Current Weather
The Spy FM

Toyota Redesigns The Camry, Aiming To Stay On Top

Filed by KOSU News in Business.
October 17, 2011

Tinkering with success can be a dangerous thing. A redesigned version of the Toyota Camry, America’s best-selling car for the last nine years, is going on sale in the U.S.

Toyota recently lost market share and has suffered through bad PR due to recalls, in addition to dealing with the continuing aftereffects of the Japanese earthquake. Toyota executives are betting on the new Camry to jump-start the company’s future.

The new Camry is so important to Toyota and the industry, I wanted to test one myself and get the opinion of wide-ranging experts.

When I got a test car, I first rolled up to a valet stand in Dearborn, Mich., where I met Ali Nehmi, a hotel valet. Nehmi drives a lot of cars and says the Camry is one of the nicer ones considering it’s a Toyota and it’s affordable.

“It’s a lot [sharper] than the older model. It’s a lot more aggressive,” Nehmi says. “[It] stands a lot nicer. And it’s a lot … sportier, a lot more edgier.”

Nehmi joked that he’d consider buying one but would first have to move out of Dearborn, home to Ford’s headquarters.

Toyota’s Crown Jewel

The new Toyota Camry looks lower to the ground, is less rounded and has slightly more masculine styling. But the thing is, it still looks like a Toyota Camry.

Goeff Wardle, who teaches car design at Art Center College of Design in Pasadena, Calif., says it’s much harder designing a Camry than, say, a Ferrari, by a lot.

“You’re looking at small improvements in many, many areas,” Wardle says. “[You're] trying to get a little bit more headroom, a little bit more legroom, trying to make the vehicle get better fuel consumption and at the same time, be very, very aware of what your competitors are doing.”

Wardle says Toyota is constantly tweaking and retweaking the Camry. It’s the company’s crown jewel, and Toyota cannot get it wrong, he says.

“They have to tread this really fine line between making the car more attractive, more desirable and more usable for their intended audience,” Wardle says. “They’ve got to get it just right. So they don’t take too many risks, but at the same time it can’t be a mediocre vehicle either.”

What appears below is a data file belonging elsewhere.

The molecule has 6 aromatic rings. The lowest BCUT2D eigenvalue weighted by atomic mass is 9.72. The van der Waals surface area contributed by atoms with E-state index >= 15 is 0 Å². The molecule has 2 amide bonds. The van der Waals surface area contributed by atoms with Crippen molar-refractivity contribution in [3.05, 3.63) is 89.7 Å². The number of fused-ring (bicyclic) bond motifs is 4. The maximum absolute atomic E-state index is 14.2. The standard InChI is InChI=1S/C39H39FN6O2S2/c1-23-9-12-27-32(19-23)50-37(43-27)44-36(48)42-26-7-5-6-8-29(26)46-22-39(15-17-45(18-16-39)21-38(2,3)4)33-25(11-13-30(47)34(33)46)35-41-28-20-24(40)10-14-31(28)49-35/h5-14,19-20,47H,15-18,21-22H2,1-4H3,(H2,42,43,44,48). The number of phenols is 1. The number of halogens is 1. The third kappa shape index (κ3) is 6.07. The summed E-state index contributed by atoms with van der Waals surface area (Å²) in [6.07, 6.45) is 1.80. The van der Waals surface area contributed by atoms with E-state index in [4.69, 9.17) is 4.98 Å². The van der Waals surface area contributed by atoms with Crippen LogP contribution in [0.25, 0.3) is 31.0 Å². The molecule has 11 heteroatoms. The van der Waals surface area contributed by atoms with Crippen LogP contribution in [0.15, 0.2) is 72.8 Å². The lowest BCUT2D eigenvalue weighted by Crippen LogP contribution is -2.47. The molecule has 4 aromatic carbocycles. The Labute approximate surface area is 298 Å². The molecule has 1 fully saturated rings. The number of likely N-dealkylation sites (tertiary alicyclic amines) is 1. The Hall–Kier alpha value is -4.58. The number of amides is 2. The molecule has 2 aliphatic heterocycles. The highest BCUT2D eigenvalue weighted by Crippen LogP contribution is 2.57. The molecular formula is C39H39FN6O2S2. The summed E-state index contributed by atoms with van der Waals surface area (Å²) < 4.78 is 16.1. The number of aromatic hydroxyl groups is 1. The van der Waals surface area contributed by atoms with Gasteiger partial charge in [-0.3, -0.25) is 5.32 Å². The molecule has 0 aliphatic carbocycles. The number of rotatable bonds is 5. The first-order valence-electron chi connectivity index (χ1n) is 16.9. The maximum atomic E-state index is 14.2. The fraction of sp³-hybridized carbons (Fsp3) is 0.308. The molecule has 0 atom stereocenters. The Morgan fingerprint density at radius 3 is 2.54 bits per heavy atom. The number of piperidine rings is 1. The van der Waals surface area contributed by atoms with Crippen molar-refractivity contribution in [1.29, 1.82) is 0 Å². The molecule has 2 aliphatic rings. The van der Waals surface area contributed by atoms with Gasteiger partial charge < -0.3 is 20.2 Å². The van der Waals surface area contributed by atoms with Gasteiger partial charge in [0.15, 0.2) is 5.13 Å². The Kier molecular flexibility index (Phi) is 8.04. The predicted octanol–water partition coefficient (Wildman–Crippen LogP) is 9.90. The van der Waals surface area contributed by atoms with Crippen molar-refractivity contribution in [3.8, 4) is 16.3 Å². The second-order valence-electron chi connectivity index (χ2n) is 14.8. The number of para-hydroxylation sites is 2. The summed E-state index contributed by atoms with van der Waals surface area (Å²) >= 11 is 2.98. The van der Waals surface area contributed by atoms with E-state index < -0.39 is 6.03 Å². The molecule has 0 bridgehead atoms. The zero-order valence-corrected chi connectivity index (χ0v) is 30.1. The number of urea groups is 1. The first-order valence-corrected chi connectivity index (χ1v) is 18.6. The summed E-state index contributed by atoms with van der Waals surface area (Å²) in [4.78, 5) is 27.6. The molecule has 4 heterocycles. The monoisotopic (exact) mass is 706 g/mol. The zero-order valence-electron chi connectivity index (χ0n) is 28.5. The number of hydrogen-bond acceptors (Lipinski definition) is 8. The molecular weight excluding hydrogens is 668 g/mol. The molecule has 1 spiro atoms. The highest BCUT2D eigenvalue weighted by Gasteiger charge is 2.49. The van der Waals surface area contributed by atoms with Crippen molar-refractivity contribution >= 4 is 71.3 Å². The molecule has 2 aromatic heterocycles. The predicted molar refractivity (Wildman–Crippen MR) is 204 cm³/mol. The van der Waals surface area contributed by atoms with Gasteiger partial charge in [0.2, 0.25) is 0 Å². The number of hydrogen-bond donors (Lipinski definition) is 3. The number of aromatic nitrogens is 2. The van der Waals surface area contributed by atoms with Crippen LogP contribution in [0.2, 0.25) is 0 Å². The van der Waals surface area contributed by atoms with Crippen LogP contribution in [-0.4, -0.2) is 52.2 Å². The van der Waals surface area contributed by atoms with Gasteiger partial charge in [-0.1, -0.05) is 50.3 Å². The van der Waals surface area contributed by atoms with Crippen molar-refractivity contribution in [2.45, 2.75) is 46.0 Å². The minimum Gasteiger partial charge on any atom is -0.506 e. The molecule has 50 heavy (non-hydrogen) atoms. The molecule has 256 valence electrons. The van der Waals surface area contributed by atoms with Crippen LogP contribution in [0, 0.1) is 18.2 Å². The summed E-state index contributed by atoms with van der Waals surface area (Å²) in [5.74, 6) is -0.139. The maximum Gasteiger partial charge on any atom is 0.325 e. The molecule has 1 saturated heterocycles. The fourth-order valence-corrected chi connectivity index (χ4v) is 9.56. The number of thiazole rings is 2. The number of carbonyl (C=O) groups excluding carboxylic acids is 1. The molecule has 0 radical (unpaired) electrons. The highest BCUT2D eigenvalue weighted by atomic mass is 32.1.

Chasing Evolving Tastes

If there’s a person who knows how tough it’s been for Toyota, it’s Bob Carter. Carter has been with the company for 30 years and he now heads the Toyota brand in North America. He’s been the one to steer the brand during some of the roughest times.

Carter says the company has to focus on the cars that consumers want to buy.

“Camry is the number one seller in the U.S.,” Carter notes. “Camry is our number one volume vehicle. So it’s critically important, but consumer tastes evolve over time. “

Baby boomers have always been kind of taken with the Camry, but that’s not necessarily true of Generation Xers or millennials. Carter believes that the Camry will eventually lose its crown as America’s top car, but says he’s working to make sure the next one is a Toyota. In the next 34 months, the company will introduce or completely overhaul more than 20 vehicles.

‘Not Interested In Making A Statement’

In the parking lot of an industry conference, I took Rebecca Lindland, an analyst with IHS Automotive, for her first viewing of a 2012 Camry. (And let me note here that when Toyota loaned me the new Camry for a test drive, they made sure it was in my favorite color — red — and that the radio was tuned to NPR).

“Keep in mind: the Camry buyer is an appliance buyer,” Lindland said as she walked around the car. “God love ‘em, but they’re appliance buyers. They’re not as interested in making a statement on the road.”

Lindland says the conservative redesign of the Camry will be very reassuring to existing Toyota owners. The question is whether the Camry can lure new buyers to the brand because that, she says, is what Toyota needs. [Copyright 2011 National Public Radio]

Leave a Reply

5AM to 9AM Morning Edition

Morning Edition

For more than two decades, NPR's Morning Edition has prepared listeners for the day ahead with two hours of up-to-the-minute news, background analysis, commentary, and coverage of arts and sports.

Listen Live Now!

9AM to 10AM The Takeaway

The Takeaway

A fresh alternative in morning news, "The Takeaway" provides a breadth and depth of world, national and regional news coverage that is unprecedented in public media.

View the program guide!

10AM to 11PM On Point

On Point

On Point unites distinct and provocative voices with passionate discussion as it confronts the stories that are at the center of what is important in the world today. Leaving no perspective unchallenged, On Point digs past the surface and into the core of a subject, exposing each of its real world implications.

View the program guide!

Upcoming Events in your area (Submit your event today!)

Streaming audio and podcasts

Stream KOSU on your smartphone

Phone Streaming

SmartPhone listening options on this page are intended for many iPhones, Blackberries, etc. with low-cost software applications available to listen to our full-time web streams, both News on KOSU-1 and Classical on KOSU-2.

Learn more about our complete range of streaming services

We're perfecting the patient experience - Stillwater Medical Center